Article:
Swamped for views

Swamped for views

By Ashley Smith - Royal Historical Society of Victoria

Once upon a time, the northern part of the Docklands was a lagoon surrounded by a marshy swamp.

Up until the mid-20th century, the area between North Melbourne and the Maribyrnong River was home to Batman’s Swamp also known as West Melbourne Swamp. 

This view across the city blocks toward the swamp was taken by photographer John Noone in 1869 from the tower of Dr Thomas Fitzgerald’s house “Rostella” in Lonsdale St near what is now the County Court (where only the iron gates remain). The photograph was one of eight commissioned for a presentation created for visiting British Naval Officers. 

While the large pool of water is prominent in the background, the foreground also gives us a glimpse of West Melbourne at the time. In the foreground is William St, as well as the recently closed Metropolitan Hotel (on the corner of Little Lonsdale St) and the West Melbourne Common School and Literary Institute (at the bottom of the image).

Before European settlement, the swamp (which received water from Moonee Ponds Creek before it filtered into the Yarra) was an important meeting site and a resource for the indigenous peoples of Victoria. The Woi Wurrung would harvest shellfish and hunted game in the area. 

Europeans first encountered the lagoon during the 1803 expedition of the Yarra by surveyor-general Charles Grimes. James Fleming, who assisted Grimes, wrote in his journal that, as they climbed Batman’s Hill, they spotted a lagoon “in a large swamp between two rivers; fine grass, fit to mow; not a bush in it”, with black soil “six to 10 inches deep”.

They wouldn’t be the last Europeans to admire the ecosystem of this region. In John Batman’s initial visit in 1835, he noted in his journal the sight of “1000 quails flying at one time, quite a crowd”. 

Writing in the Victorian Historical Magazine (VHM) in 1912, George Gordon Macrae reported that when he hunted with his father as a child in the 1840s, the swamp resembled “a real lake, intensely blue, nearly oval, and full of the clearest salt water …” surrounded by pigface flowers. It’s likely the blue colour refers to the blue clay that rested at the lagoon’s bottom.

Another local from the early settlement, Albert Mattingley (writing in the VHM in 1916) noted the fauna included birdlife such as swans, pelicans, and sea gulls with eels and frogs inhabiting the water.

However, the region didn’t stay pristine for long. Grazing animals consumed the plants, while abattoirs and noxious industries were built along the Yarra, turning the swamp into a dumping ground for their waste. The consequences would be apparent in the decades that followed. 

A medical professional going by the alias “Medicus” complained to The Argus in 1866 (February 17) that the polluted swamp had become a malaria risk, and the stench in dry season was “sufficient enough to poison a whole neighbourhood”. They were especially concerned with the effects of the polluted swamp, noting that locals who lived closer to the area were more likely to have catarrh (or excessive mucus in nose and throat) become “the most serious forms of intermittent fever (ague), with diseases of the liver and spleen”.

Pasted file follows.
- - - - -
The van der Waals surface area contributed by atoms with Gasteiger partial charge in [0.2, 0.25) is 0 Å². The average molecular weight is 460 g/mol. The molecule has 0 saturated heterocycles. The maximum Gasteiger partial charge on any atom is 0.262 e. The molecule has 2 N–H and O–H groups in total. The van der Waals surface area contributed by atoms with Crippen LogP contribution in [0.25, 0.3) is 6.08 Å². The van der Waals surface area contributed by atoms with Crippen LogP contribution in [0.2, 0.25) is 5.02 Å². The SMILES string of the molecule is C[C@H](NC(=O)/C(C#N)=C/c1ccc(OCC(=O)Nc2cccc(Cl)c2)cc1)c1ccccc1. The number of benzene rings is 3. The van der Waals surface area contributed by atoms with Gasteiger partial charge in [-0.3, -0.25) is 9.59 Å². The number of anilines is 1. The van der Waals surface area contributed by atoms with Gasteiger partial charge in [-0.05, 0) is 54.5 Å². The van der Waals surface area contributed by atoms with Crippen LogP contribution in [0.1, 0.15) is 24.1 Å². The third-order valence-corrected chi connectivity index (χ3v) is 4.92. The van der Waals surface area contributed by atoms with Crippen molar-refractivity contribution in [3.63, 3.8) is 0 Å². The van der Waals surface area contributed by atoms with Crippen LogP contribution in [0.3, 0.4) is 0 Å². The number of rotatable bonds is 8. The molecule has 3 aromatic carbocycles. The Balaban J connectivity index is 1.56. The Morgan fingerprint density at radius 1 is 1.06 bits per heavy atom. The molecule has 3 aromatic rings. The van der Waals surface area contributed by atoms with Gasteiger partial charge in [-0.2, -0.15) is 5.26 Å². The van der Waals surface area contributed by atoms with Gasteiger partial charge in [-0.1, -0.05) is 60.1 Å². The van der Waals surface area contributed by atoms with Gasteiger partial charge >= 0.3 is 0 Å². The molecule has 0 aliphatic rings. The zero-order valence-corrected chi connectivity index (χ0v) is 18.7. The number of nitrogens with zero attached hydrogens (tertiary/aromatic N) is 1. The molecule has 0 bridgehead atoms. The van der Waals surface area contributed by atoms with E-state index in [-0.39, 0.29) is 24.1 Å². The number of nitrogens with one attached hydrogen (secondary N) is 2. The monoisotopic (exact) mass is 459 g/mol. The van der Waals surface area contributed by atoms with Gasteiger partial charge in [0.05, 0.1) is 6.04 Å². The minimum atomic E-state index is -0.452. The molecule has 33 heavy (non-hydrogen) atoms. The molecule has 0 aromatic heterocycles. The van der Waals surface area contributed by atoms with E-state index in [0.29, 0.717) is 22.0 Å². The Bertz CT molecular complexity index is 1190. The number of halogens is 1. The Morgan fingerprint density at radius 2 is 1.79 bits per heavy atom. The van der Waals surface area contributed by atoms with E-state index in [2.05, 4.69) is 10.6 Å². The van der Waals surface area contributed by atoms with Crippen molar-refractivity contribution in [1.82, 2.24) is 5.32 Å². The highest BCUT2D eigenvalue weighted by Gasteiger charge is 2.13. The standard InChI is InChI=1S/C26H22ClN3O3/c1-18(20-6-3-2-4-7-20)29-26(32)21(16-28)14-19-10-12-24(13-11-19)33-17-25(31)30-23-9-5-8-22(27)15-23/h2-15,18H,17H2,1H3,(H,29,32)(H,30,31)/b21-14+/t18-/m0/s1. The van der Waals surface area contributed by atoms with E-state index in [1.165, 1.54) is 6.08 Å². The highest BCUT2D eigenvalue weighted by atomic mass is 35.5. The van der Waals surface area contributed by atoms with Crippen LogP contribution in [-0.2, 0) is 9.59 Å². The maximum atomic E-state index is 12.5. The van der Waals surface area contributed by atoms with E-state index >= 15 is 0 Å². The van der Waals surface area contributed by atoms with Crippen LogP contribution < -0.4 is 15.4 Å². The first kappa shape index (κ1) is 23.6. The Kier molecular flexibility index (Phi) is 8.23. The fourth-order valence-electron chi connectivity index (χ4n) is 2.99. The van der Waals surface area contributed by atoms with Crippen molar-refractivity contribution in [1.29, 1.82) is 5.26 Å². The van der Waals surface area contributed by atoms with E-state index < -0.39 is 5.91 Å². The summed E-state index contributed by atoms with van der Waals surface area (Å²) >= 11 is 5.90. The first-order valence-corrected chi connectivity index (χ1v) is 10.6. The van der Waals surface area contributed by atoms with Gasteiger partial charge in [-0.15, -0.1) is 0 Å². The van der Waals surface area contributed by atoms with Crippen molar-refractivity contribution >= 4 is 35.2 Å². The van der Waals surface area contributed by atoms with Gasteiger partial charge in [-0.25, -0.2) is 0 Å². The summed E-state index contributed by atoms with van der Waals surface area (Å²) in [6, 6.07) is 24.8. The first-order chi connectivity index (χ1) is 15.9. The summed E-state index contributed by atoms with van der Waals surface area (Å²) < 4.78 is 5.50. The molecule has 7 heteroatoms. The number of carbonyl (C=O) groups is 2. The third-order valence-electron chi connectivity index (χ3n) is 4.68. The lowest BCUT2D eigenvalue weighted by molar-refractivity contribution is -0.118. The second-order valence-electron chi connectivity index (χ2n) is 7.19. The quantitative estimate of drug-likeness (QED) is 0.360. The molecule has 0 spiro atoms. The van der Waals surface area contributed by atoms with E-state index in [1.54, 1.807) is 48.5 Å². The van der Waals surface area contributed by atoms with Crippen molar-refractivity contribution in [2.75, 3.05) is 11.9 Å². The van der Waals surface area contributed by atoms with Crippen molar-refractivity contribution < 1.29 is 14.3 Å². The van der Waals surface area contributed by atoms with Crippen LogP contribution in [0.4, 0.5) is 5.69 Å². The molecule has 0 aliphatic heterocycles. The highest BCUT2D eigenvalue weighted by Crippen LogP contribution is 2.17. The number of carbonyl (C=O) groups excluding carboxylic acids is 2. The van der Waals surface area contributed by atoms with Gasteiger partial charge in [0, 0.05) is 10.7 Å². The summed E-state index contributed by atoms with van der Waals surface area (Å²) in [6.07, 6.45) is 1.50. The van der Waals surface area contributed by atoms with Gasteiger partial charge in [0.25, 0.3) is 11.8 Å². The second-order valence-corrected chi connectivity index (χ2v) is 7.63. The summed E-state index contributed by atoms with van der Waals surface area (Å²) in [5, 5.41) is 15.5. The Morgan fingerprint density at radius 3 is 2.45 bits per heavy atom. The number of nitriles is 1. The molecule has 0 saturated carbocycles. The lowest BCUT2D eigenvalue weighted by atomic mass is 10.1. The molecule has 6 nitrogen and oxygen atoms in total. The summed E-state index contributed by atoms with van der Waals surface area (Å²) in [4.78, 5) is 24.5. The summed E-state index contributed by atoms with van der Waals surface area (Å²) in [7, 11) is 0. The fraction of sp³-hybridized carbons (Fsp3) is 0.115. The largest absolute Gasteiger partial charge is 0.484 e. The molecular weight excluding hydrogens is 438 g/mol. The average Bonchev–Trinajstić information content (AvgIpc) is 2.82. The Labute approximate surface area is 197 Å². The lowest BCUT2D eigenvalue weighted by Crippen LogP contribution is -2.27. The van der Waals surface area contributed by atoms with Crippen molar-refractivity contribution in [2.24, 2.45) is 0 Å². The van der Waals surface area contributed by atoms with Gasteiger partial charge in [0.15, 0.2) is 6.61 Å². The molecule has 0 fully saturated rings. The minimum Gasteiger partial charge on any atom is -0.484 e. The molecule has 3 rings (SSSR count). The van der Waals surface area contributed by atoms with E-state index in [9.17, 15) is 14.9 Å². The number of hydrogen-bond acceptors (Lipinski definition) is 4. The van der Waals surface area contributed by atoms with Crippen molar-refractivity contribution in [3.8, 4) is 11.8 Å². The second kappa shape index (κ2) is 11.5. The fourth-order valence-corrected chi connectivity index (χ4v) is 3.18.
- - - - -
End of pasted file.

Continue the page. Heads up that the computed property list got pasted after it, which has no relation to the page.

In 1872 and 1873 a Royal Commission (known as the Low Lands Commission) was ordered to investigate the low lying lands south and west of Melbourne, including the swamp. Its main intent was to find “the best and most economical application of said lands for commercial and public purposes”. Eventually, noting the expensive cost to convert the land for residences, they concluded that the swamp would “be enclosed and drained, so as to be made suitable for purposes of recreation as a park or for cultivation or grazing.”

The first works to drain the swamp started in 1877 with hopes of converting the lowlands for grazing and the higher portions for market gardens (Argus, June 4). The Herald (October 27) reported that the scheme would involve encircling a three-and-a-half-mile portion of the swamp with a canal, with the excavated dirt forming an embankment. All water would flow back into the Moonee Ponds Creek. A pumping station was built at Brown’s Hill, near Kensington, capable of pumping out 6000 gallons of water a minute. 

The scheme was completed by late 1878, with The Argus (December 23) reporting that the drained land was “dry” and “ready for successful and profitable cultivation”. However, the market gardens plan was abandoned, with The Argus (August 2, 1883) suspecting it was because of “the sourness of the ground”, likely referring to the salt still imbedded in the soil. 

It wouldn’t be the last works done on the area, and in the decades that followed the swamp dwindled away. The Coode Canal, which re-worked the Yarra’s course, reduced the risk of flood into the swamp during times of heavy rain. Further drainage and filling works (especially under the supervision of contractor Michael Walsh in the late 1900s), and construction of docks and industrial works further eroded the swamp, until there were virtually little to no traces of it left by the 1950s.

The once vibrant swamp is now paved over with the old wholesale fruit and flower markets, the railways linking to North Melbourne and Southern Cross, the docks and container storage and various industries. It is a sad reminder that the views like the one taken more than 150 years ago are no match for progress •

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